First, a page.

In the upper town are - the Baroque churches, Bahia has, in fact, three splendid Baroque buildings The parish church of Pilar has the sort of exterior that we associate with Southern Italy or Sicily, and at that a fine example flanked by the curious pillared building which in those other countries could have been built, about 1820, by a local architect in Greek temple style, under the influence of the local excavations. The church of the Third Order or Sao Francisco is more interesting to us because it is not Italian, nor yet, exactly, Portuguese. The elaboration of its carved front is more like a Mexican building. It recalls the Churrigueresque churches built in Mexico which, so confusingly, have little resemblance to the authentic buildings of this much abused architect in Spain. I cannot remember any church in Portugal that suggests this church of the Third Order in Bahia.
But the third Baroque building, the church and monastery of Sao Francisco de Assis, is quite definitely Portuguese from the plain exterior to the exuberance that hides within. The cloister is two-storeyed, with azulejos on both floors all round its walls. They are the typical blue and white tiles of Portugal, and the scenes as so often there, are drawn at will from the Bible or from mythology. These azulejos must be the work of craftsmen in the first generation from the mother country. This tiled cloister could be in Coimbra, in Oporto, in a dozen places, and is a charming example of an art which is peculiar to Portugal. But the astonishing golden interior of this church is so entirely Portuguese that we must be allowed to deflect our narrative, for a moment, to the Baroque of Portugal. So much was destroyed by the Lisbon earthquake of 1755 that we have to look elsewhere than the capital for examples, and begin at Oporto where the church of Sao Francisco, down by the harbour, and the convent of Santa Clara, on the steep hill above, prove to us what fantasy and imagination can achieve by gilding. There are, however, smaller instances that are more extraordinary still. The interior of the’ convent of Jesus at Aveiro, of the convent of the Conceicao at Beja, where the “Portuguese Nun” passed her life and wrote her Letters, the interior of a little church at Faro, these and a few more, are uniquely Portuguese in their carving and their gilding, in the manner particularly in which the back of the high altar is built up and recessed in tiers like little, diminishing coffers, or the eaves of a pagoda. This form or fantasy of decoration is found nowhere else than in Portugal, and has yet to be admired. Baudelaire, dying, and driven from Paris by his debts, paid to take refuge in Belgium, where he could find nothing in that whole country to solace him but the Baroque churches of Malines, and he mentions in his letters the church of St Loup and its gilded carvings. We feel certain that Baudelaire would have loved the golden altars of Aveiro, Faro and Beja. Their gilding is of a quality never found in the Baroque churches of Italy or Spain. The reason for this is that it was the gold of Brazil; and the high altar of the church of Sao Francisco at Bahia, flashing, glittering, “rutilante de dorures,” is another instance.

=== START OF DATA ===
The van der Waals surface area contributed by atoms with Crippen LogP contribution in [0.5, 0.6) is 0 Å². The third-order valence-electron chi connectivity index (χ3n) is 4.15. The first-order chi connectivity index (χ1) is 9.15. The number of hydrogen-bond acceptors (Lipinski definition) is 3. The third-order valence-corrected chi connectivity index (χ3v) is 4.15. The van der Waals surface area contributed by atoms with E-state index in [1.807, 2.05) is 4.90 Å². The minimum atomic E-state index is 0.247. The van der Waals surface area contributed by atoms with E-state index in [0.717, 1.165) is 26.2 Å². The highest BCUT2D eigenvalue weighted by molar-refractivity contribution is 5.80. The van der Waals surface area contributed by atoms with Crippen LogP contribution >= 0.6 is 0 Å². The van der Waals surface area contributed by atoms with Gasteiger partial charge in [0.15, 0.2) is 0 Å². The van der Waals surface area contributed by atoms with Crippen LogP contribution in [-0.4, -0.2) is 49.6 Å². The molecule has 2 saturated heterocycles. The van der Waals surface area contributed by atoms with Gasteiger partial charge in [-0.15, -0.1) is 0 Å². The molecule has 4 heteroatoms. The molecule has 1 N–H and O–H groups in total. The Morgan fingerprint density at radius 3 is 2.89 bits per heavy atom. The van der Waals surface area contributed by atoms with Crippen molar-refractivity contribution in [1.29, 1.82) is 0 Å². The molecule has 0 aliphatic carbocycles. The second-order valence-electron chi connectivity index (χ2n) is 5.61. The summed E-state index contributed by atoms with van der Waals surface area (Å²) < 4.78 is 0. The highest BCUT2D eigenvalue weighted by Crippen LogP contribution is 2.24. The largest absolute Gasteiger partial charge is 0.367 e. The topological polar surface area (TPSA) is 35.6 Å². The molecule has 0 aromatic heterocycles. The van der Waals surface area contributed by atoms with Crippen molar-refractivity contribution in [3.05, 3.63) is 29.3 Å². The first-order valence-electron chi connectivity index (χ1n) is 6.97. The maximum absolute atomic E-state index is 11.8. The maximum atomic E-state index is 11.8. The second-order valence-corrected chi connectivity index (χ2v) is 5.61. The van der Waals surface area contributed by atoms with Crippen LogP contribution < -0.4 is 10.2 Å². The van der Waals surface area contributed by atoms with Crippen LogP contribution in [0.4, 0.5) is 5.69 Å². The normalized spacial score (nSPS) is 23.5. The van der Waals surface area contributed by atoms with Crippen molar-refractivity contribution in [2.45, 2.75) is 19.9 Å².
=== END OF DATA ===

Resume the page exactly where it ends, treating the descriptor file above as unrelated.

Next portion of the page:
How lovely has been the Iberian influence on the architecture of the Americas, when we think of its wonders! Of the churches of Puebla, of the Mexican high altars; of Antigua, Lima, Quito, Potosi, and now Bahia! The Iberians, architecturally, have been the greatest colonists. The Portuguese only less than the Spaniards; their relics being Goa in India, and Bahia in Brazil. But there are fine churches, as well, in other places in Brazil. Churches. and convents at Recife (Pernambuco), and at Olinda, and the Jesuit Misiones in the South. If we think of the fine sites, architecturally, in Spanish America we shall find so many of them are churches built near the gold or silver mines. This is true of Mexico, Bolivia, Peru. It is true of Tlaxcala, Guanajuato, Taxco, Potosi. And we shall find that it is true, equally, of Minas Geraes, where lay the gold mines of Brazil.
The gold of Brazil was discovered later than the gold of Mexico or Peru. The first consignment of gold to reach Portugal from Brazil only arrived in 1699, and later still came the Brazilian diamonds. It was in consequence of this wealth that the court of the Braganzas became one of the most extravagant in Europe, and we can read of its fantastic appearance in Beckford’s Letters, and still see the Royal carriages at Belem. Much of the Brazilian gold was spent on music and of course nothing is left of the singers, of Caffarelli or Egiziello. Nothing is left, and no one again will ever sing their songs. But if, on the analogy of Mexico and Peru, we look for architecture among the gold mines we shall find it.